Grasping at straws again, not to mention comparing the economic utilization of the highways to that of the rail trackage.

“And the Downeaster in 2013 carried just shy of 560,000 rides. That's "not claimed" but actual ticket sales.”

Ticket sales, for reasons explained in numerous prior citations, do not equate reliably to ridership.  That is part and parcel of the game played to maximize the PR value of the reported stats.

“As for the subsidies, first your number is too high.”

So Burden is informed enough to know that the subsidy figures cited were ‘too high,’ but doesn’t know enough to say what the correct numbers are. 


“Second, get drivers to start paying more of their costs and NNEPRA will be able to raise fares and maintain current ridership levels, as driving won't appear falsely cheaper to people, and the subsidies will go down. Raise the fuel taxes enough and there will be no need to subsidize the Downeaster at all. It will cover its expenses via the fare box.”

Read this passage, and then read it again.  This man of the people asserts that the solution to this economic conundrum is to use government to elevate the price of bus, auto, and truck transport to levels that cause users to look for other options, and then, then…..raise the price of the rail based option to eliminate subsidies while ‘maintaining current ridership levels.’  We’re not sure whether Burden is a Professor of Economics at an esteemed academic institution, or a candidate for governor, congress, or president.

What a great solution.  Raise the price of every option through centralized state control of the market variables.  Readers seeing this must be truly grateful for his innovative thinking.

Amtrak's Northeast Corridor already does cover operating costs thanks to higher congestion levels and the hassles of getting to/from the airports miles outside of the city centers vs. the train station right downtown.

Perhaps Mr. Burden should check the fares between Philadelphia and Union Station DC, a distance roughly comparable to the Downeaster span. Suggesting that the transportation circumstances and needs along the Downeaster corridor are even remotely akin to the Northeast Corridor is simply incredulous. There's a reason you don't see or hear 'up to the minute' traffic reports in Maine.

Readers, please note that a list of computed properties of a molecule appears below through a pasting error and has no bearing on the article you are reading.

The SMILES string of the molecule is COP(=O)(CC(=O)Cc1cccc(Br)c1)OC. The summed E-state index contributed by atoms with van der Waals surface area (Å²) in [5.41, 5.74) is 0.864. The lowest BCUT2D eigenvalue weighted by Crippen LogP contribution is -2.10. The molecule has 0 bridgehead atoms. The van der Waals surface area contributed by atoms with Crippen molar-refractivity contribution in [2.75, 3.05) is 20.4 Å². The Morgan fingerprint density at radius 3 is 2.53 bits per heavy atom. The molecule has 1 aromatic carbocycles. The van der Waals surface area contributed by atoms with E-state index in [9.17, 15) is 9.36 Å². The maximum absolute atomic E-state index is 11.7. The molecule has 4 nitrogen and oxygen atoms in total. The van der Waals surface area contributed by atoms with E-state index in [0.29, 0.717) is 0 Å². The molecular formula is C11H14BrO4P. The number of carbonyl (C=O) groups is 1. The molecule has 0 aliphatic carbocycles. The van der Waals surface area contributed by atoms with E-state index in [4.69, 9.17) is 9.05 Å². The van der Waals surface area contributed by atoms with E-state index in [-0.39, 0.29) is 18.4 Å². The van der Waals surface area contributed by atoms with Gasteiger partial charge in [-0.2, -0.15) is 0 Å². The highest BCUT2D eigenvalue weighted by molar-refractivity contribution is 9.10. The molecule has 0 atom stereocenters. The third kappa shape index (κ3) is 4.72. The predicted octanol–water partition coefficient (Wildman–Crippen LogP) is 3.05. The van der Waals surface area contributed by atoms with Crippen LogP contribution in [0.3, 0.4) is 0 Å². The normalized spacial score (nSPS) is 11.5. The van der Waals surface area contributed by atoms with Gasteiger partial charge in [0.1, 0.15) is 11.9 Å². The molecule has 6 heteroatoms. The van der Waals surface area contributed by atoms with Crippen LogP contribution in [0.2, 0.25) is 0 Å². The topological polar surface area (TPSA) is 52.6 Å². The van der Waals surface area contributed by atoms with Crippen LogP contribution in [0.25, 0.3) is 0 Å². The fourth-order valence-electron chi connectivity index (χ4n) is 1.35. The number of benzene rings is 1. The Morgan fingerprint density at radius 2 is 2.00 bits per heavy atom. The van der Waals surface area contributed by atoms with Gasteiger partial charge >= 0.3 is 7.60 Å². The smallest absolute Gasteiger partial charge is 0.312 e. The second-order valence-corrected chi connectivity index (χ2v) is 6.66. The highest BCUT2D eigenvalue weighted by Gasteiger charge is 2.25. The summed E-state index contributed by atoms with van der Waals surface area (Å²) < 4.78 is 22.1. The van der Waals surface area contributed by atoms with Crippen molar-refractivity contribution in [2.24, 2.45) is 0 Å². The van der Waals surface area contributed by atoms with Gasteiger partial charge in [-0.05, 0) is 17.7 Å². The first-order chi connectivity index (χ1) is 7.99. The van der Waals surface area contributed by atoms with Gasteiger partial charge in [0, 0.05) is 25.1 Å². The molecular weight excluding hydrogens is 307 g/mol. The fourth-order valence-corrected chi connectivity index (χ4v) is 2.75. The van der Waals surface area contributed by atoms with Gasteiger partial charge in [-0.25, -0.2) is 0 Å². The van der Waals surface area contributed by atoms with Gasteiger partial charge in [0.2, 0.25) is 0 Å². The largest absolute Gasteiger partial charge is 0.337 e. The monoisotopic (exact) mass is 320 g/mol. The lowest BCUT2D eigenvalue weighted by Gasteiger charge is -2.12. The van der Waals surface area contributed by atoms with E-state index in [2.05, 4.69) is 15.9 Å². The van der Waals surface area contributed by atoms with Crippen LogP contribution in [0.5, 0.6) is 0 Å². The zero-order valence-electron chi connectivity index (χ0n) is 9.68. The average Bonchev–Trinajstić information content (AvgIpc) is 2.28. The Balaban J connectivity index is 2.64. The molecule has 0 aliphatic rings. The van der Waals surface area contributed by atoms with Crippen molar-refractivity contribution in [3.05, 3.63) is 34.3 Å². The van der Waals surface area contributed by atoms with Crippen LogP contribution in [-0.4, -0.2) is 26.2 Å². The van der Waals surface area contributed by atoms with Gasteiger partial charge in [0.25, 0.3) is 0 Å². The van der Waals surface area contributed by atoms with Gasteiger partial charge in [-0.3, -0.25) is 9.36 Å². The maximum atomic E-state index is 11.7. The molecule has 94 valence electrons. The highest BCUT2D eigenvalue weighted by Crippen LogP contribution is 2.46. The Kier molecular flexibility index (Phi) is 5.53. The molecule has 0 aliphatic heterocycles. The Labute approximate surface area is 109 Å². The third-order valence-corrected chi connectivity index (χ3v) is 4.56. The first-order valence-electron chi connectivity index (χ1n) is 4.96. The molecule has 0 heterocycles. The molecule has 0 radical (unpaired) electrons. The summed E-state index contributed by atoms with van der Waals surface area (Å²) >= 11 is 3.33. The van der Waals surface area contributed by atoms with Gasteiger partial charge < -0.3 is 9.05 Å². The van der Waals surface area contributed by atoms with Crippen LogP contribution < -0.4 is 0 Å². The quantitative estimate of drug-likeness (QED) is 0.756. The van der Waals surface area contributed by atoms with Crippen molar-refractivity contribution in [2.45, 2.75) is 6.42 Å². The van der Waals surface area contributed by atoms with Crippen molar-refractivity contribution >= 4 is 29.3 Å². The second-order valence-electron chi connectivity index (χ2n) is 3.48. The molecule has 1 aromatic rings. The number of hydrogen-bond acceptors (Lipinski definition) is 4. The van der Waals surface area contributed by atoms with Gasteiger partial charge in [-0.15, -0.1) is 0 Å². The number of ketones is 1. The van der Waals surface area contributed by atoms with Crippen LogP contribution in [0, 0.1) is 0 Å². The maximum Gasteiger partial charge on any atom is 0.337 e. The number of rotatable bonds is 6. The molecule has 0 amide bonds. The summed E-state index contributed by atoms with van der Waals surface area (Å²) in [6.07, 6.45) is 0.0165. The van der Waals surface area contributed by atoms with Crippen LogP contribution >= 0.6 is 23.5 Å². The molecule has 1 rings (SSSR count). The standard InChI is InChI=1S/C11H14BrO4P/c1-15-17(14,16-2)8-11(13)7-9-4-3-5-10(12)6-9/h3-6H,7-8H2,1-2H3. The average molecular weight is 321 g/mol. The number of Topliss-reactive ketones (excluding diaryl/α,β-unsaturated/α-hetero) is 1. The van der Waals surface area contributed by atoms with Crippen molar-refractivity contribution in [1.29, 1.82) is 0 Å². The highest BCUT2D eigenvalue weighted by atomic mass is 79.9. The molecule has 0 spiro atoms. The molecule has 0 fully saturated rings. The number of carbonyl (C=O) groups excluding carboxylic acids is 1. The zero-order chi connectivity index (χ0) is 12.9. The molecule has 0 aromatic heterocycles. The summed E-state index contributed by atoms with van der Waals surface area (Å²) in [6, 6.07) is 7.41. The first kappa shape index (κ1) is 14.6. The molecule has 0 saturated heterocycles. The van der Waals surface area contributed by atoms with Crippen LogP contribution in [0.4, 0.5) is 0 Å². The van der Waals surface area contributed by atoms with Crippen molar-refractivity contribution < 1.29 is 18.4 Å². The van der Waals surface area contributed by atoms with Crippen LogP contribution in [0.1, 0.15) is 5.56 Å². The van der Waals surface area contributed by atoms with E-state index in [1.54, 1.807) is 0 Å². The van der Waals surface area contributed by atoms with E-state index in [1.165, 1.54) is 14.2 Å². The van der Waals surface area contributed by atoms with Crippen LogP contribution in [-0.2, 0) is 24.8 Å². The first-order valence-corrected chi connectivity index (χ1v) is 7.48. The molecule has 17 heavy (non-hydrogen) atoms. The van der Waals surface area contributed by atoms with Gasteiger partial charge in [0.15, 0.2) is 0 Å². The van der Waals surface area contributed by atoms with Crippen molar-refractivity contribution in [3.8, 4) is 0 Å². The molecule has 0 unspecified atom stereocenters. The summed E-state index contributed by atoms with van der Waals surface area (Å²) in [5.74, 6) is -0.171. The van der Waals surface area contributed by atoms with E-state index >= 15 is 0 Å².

In conclusion, the commenter and his fellow TrainLovers want to increase the utilization of ‘undead’ passenger rail service.  While there may be major metropolitan areas where passenger rail makes sense as one component of the overall transportation mix, the Downeaster corridor and the towns it serves are most assuredly not in that category.

Think of how many places you’ve had to run errands to this week in the course of your normal day to day life.  Can you imagine getting by without ready, efficient, and affordable personal auto transit?  Think about how many places you can fly to from nearby airports like Portland in the course of one day.  Can you imagine passenger rail competing with this mode of transit?

Think about international travel.  Passenger rail is not even remotely in the cards.


Let’s face it.  The era of widespread passenger rail travel is long gone, and for good reason.  It’s viability at this point in history is limited to making hobbyists happy, and providing a relief valve in urban mass transit.

Supporters will say that the age of HISPR is upon us….High Speed Passenger Rail.  Assuming that is, massive, and we mean massive, government infusion of speculative funding. 

We, on the other hand, feel obliged to remind you that the era of self-driving vehicles appears to be upon us.  What, pray tell, will be the effect of that evolution upon the overall tradeoffs in the economics and desirability of various modes of personal transportation?


While we can’t be sure, we’re pretty confident it won’t drive ever greater demand for passenger rail service, which is what the most vocal loonies want us to believe.